“personally lobbied the then Secretary of State Colin Powell to relax U.S. sanctions on Iran. Who asked him to? A convicted airplane broker who had just taken the congressman and a top aide on an expense-paid trip to London,” Newsweek reports.
“I’m glad the president is finally speaking out about this, but for four long years they have ignored this problem,” [Sen. Evan] Bayh (D-IN) told CNN’s “Late Edition.” “It has brought us to the position that we’re in today. And it has undermined the national security interests of the United States.”
Rep. Roy Blunt (R-MO) now claims he has enough votes to win the race for House Majority Leader.
This morning on Fox, Blunt was asked about the fact that his political action committees have paid $485,000 to the Alexander Strategy Group, the lobbying firm at the heart of the DeLay-Abramoff corruption scandals. Blunt responded, “I’m pretty sure that…figure is absolutely not accurate.”
Actually, it’s precisely accurate. From a Public Citizen report released Friday:
Ten of Blunt’s biggest contributors have hired ASG as their lobbying firm. Blunt’s committees paid ASG $485,485 since 1999 for fundraising and consulting services. ASG’s clients, meanwhile, have funneled $581,866 into Blunt’s committees.
Blunt spokeswoman Burson Taylor was asked to respond to the report by the Washington Post. She dismissed the findings as “a rehash of old charges,” but apparently did not challenge their accuracy.
Today on ABC’s This Week, Sen. Arlen Specter (R-PA) — who plans to hold hearings on Bush’s warrantless domestic spying program — upped the ante. He said that if it is determined that Bush broke the law, both impeachment and criminal prosecution are legitimate remedies:
STEPHANOPOULOS: There was a lot of talk about that at the Alito hearings, and listening closely to you I certainly seem to take away that you believe the president does not have the right, does not have the inherent power under the Constitution to circumvent a constitutional law, and as far as you are concerned, the FISA law is constitutional, isn’t it?
SPECTER: Well, I started off by saying that he didn’t have the authority under the resolution authorizing the use of force. The president has to follow the Constitution. Where you have a law which is constitutional, like Foreign Intelligence Surveillance Act, there still may be collateral different powers in the president under wartime circumstances.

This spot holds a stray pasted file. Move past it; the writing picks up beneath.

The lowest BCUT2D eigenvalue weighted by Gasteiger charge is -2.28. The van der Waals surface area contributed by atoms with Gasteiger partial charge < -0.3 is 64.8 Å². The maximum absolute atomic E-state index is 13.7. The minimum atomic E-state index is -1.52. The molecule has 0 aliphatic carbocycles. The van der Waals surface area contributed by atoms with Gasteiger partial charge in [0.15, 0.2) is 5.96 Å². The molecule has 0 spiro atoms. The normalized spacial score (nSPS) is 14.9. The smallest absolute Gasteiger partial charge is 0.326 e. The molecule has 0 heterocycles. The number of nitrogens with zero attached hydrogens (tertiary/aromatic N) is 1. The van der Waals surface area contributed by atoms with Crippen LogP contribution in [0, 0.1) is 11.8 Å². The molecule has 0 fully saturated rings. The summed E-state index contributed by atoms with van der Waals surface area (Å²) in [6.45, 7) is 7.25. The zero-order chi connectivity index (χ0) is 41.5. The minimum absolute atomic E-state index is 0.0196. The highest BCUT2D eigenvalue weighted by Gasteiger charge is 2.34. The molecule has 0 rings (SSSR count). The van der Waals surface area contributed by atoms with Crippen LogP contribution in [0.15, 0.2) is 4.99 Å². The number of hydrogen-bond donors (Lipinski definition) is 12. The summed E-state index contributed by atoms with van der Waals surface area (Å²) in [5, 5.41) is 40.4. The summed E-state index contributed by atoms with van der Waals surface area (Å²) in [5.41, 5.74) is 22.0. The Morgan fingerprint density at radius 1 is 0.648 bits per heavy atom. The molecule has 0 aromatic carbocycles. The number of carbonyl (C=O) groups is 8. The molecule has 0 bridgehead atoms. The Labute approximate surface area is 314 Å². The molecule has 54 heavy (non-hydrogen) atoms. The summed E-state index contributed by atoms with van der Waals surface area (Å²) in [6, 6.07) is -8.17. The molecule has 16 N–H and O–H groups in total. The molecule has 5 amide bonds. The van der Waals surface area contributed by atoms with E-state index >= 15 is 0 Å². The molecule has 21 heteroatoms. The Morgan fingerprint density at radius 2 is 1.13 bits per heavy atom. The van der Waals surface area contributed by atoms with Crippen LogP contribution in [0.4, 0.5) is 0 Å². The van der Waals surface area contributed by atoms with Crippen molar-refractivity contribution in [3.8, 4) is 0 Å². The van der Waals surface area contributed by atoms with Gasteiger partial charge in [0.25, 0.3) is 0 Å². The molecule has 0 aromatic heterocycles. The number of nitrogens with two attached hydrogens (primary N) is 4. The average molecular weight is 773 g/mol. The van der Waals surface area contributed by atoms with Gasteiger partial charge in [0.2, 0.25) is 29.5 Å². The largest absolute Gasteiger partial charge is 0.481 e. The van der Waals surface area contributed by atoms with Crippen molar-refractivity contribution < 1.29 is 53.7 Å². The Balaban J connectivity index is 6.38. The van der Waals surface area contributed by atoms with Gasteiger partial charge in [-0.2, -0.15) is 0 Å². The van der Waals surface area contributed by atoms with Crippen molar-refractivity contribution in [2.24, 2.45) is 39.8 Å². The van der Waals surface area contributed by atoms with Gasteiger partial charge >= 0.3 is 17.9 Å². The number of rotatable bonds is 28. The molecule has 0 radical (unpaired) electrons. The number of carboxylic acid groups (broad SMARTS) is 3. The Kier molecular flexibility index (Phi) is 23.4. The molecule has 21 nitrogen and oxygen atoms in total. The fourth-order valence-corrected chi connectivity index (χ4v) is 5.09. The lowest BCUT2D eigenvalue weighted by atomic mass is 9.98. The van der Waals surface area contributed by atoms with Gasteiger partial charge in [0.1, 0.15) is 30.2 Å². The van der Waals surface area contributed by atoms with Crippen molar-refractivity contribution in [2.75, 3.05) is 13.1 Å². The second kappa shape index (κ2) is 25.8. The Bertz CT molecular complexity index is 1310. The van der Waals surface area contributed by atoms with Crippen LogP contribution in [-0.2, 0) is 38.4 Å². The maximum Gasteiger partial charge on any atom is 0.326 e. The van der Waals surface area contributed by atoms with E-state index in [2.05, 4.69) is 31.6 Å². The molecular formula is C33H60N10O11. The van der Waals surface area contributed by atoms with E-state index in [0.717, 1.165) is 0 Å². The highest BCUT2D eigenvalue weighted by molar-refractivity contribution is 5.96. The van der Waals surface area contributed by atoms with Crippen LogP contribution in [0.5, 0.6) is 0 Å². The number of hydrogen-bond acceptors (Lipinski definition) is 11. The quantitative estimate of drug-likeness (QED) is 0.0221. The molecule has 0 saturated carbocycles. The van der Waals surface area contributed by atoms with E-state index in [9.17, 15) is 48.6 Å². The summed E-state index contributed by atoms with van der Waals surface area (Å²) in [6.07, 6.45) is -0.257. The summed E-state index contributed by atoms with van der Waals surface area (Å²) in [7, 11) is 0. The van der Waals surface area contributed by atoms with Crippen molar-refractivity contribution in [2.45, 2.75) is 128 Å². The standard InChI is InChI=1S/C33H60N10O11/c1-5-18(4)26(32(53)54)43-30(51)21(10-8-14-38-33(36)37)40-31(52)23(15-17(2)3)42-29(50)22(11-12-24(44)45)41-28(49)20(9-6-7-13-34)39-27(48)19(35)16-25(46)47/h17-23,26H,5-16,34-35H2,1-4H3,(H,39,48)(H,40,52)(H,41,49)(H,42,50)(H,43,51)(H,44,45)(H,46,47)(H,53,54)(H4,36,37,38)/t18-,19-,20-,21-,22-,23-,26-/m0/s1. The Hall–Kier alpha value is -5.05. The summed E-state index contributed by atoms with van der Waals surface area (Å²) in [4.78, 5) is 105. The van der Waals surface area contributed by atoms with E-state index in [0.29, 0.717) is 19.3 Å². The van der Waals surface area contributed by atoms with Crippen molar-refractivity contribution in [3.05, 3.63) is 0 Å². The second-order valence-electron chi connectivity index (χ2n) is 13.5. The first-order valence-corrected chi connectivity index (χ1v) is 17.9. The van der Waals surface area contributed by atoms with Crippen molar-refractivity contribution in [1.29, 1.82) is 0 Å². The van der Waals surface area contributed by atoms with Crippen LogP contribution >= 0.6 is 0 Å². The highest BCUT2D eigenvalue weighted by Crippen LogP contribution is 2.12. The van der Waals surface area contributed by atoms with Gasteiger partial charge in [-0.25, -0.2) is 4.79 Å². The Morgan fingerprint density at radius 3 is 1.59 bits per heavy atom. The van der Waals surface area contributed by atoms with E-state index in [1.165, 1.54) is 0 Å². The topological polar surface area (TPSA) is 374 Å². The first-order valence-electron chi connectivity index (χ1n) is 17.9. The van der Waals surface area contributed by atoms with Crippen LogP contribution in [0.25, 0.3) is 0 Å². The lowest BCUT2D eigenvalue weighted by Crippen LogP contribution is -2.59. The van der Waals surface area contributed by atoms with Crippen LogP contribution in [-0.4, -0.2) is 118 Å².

That’s a very knotty question that I’m not prepared to answer on a Sunday soundbite. But I do believe that it ought to be thoroughly examined. And when we were on the Patriot Act and found the disclosure of the surveillance, I immediately said the Judiciary Committee would hold hearings, and I talked to the attorney general, and we’re going to explore it in depth, George. You can count on that.
STEPHANOPOULOS: You know, if the president did break the law or circumvent the law, what’s the remedy?
SPECTER: Well, the remedy could be a variety of things. A president — and I’m not suggesting remotely that there’s any basis, but you’re asking, really, theory, what’s the remedy? Impeachment is a remedy. After impeachment, you could have a criminal prosecution, but the principal remedy, George, under our society is to pay a political price.
The non-partisan Congressional Research Service concluded “that the administration’s justification for the warrantless eavesdropping authorized by President Bush conflicts with existing law and hinges on weak legal arguments.”
UPDATE: Crooks and Liars has the video.
Percentage of people in Tom DeLay’s district who view DeLay unfavorably. 91% said they had a lower opinion of DeLay than they did last year.